REVIEW: The Mist
Produced by: Frank Darabont, Martin Shafer, Liz Glotzer
Written by: Frank Darabont
Edited by: Hunter M. Via
Cinematography by: Rohn Schmidt
Music by: Mark Isham
Starring: Thomas Jane, Marcia Gay Harden, Laurie Holden, Andre Braugher, Toby Jones, Nathan Gamble, Jeffrey DeMunn, William Sadler, Frances Sternhagen, Samuel Witwer, Alexa Davalos
Based on the novella by Stephen King
Frank Darabont’s third adaptation of a Stephen King novel was, surprisingly, only the first horror film the director tackled from the famed author. Having apparently wanted to adapt the 1980 novella for quite some time, the director instead first tackled The Shawshank Redemption and then The Green Mile before finally getting a chance to direct the smalltown monster movie he had been dreaming of, making small adjustments to the story as he went along – most notably altering the original story’s ending to one that even Stephen King has acknowledged to be superior to the original work.
Set in the small town of Bridgton, Maine, the film follows David Drayton and his son Billy as their town gets caught up in a mysterious mist that emerges from the mountains after a fierce thunderstorm. Heading into town to obtain supplies, the father and son find themselves trapped in the grocery store with a store full of locals and vacationing outsiders when the dense mist rolls in, bringing with it terrible, unseen creatures that attack anyone who dares venture outside. In true horror fashion, however, the true threat may very well lie within the grocery store, as divisions begin to form between the survivors. Some opt for disbelief or skepticism. Others would rather take a wait and see approach. Still others see this as God reigning down His wrath in the end times.
While the film certainly pales in comparison to Darabont’s previous adaptations of King’s work and even represents a sharp decline from even The Green Mile, itself a lesser film to the universally adored Shawshank, The Mist is still a generally well made movie and wouldn’t have been out of place as an extended episode of The Twilight Zone – the good, classic episodes, that is. A lot of the acting and characterizations are intentionally just this side of caricatured, with the extremely religious Mrs. Carmody being the extreme exception, which makes the movie feel a lot more like a classic monster B-movie. It’s all very theatrical, and, I admit, the first time I saw it, I didn’t fully accept it. This was my second viewing, however, and I gotta admit, the second time around goes down much smoother. Perhaps setting your expectations correctly prior to watching the film is the key to initial success?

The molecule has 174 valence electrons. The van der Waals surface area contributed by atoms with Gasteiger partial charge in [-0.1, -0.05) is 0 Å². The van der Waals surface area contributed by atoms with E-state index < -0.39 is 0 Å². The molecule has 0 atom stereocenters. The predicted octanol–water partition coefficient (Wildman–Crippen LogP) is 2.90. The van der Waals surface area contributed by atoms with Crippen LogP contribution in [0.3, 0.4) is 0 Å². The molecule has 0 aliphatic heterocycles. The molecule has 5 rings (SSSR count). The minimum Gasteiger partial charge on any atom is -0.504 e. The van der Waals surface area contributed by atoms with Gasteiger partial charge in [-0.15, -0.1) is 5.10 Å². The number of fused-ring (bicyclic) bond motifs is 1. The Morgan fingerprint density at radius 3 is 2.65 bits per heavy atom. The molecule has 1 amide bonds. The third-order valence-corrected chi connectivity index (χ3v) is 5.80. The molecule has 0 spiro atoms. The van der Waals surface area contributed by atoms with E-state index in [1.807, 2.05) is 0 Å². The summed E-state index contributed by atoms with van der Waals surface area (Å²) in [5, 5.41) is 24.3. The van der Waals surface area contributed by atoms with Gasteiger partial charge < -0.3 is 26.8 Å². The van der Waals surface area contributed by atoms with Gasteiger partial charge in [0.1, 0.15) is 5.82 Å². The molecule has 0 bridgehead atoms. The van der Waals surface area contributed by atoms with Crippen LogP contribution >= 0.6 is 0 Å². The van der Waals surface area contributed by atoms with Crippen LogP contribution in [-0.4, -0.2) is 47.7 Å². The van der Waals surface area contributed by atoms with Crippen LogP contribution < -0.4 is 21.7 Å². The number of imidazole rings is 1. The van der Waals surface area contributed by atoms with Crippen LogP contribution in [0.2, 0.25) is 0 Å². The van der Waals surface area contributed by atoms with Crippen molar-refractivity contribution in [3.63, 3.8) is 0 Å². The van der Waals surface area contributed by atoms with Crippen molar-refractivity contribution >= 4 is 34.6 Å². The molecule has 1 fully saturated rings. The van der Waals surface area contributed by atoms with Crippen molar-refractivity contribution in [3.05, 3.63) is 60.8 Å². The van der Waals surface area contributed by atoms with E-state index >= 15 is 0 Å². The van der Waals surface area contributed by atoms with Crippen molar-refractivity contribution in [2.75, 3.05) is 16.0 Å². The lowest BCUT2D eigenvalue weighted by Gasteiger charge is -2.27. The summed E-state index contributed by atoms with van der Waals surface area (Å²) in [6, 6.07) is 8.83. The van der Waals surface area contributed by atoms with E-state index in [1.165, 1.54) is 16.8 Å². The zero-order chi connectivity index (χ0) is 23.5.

As far as horror films go, there are a considerable amount of jump scares, and, yes, there is gore, and there are creepy creature attacks, but if you’re looking for an intense, terrifying experience with copious amounts of entrails, you’re not going to find it here. Much of the horror in The Mist is derived from slow buildups and depictions of people devolving out of desperation and resorting to the extremes of the belief systems they came into the situation with. You suddenly start to understand why people resorted to witch burning back in the day. The film basically makes you wonder how you would react in such an extreme situation. Would you hold fast to your beliefs, or would you find a new perspective? And how far would you go to simply stay alive in what seems to be a world filled with so much darkness?
The film isn’t perfect, of course – the caricatured acting can sometimes grate on one’s nerves, particularly Marcia Gay Harden’s performance as Mrs. Carmody. There are times when I loved how much she reveled in the character’s extreme convictions, and there were other times when it really felt like it was bringing the film down. She commits to it, though, as do the rest of the cast (which includes future Walking Dead stars Laurie Holden, Jeffrey DeMunn, and, in a small role, Melissa McBride – all of them, amusingly enough, practically playing versions of their characters from the later Darabont-developed show). As far as the creatures go, they’re fantastically designed and have some great, natural animation, yet the realism of the CGI effects has already aged horribly and they stand out from the murky scenery with a sometimes glossy look. Like with the acting, you might have to adjust your expectations and perhaps see this as more of the intended B-movie feel, even if that probably isn’t necessarily true. There is a black and white version of the film available, as well (which I have not seen), but there are some who swear by it, and it’s very possible that this may help with the aging effects.
Overall, though, it’s another admirable Frank Darabont/Stephen King adaptation, and you could find much worse films to watch when you’re in the mood for both a scary monster movie and a thought-provoking film all at once. Even if you’ve read the novella (which I have admittedly not) and think that a film adaptation must be inferior, you may want to give it a go, anyway, if only to see Darabont’s rewritten, King-approved ending, which many feel sets this film well above the average mark, including myself.
The Viewer’s Commentary Rating: 3.5 / 5